– He throws things at his little sister or tries to scratch her legs or hit her. This doesn’t happen very often, but mainly when his dad tells him “no” he comes running to me when I’m feeding his sister and lashes out at us. Most of the time I’m able to block him with my hands but we’ve had a few close calls. E.g.: He threw a big plastic toy (quite heavy) and I blocked it just before it hit her head.
      – He bangs his head on the floor (forehead), throws himself backwards on the floor, or more recently bangs his head on the wall or glass door. This is quite concerning for me so I normally try to stop him from hurting himself with my hand or move him to a safer place like the couch until he feels better. Then I offer him a cuddle which he is happy to have.
      – He hits or scratches or pulls hair – at home and at daycare (to the teacher and other kids.)

      We are a loving family and have tried to do what we can to make this a smooth transition but he seems to always want to be with me instead of his dad, especially when he’s tired and I know he is hurting but I also can’t leave the baby hungry when he wants me. It’s so hard because he looks at me like I’ve betrayed him by having his sister, and it breaks my heart.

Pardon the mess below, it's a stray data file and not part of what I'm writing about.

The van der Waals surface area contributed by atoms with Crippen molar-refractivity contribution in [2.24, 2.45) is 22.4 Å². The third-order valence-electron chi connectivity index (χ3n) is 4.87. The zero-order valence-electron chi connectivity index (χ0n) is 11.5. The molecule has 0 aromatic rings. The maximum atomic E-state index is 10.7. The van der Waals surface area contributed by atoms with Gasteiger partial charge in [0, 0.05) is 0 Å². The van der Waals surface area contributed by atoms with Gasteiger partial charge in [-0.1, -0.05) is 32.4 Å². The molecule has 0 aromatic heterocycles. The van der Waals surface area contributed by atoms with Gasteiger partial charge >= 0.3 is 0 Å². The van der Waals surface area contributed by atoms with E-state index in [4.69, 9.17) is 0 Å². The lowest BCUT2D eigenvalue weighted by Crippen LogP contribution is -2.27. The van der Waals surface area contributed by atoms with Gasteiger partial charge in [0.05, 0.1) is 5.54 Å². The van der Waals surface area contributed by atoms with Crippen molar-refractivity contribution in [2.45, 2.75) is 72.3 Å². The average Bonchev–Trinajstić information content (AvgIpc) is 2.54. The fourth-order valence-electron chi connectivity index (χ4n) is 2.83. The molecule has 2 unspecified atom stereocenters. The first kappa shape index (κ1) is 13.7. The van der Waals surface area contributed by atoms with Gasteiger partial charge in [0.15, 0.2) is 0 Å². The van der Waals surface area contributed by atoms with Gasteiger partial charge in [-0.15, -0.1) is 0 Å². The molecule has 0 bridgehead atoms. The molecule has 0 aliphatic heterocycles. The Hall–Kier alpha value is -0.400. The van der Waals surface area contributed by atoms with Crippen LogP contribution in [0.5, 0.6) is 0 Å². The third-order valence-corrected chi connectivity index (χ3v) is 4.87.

I’m sorry for the long message, but I’m really hoping you have some suggestions for us.

      So far we’ve tried:
      – Including him in caring for his little sister such as passing me a nappy or choosing clothes for her.
      – I pay attention to him, talk to him and play with him even while breastfeeding or holding the baby.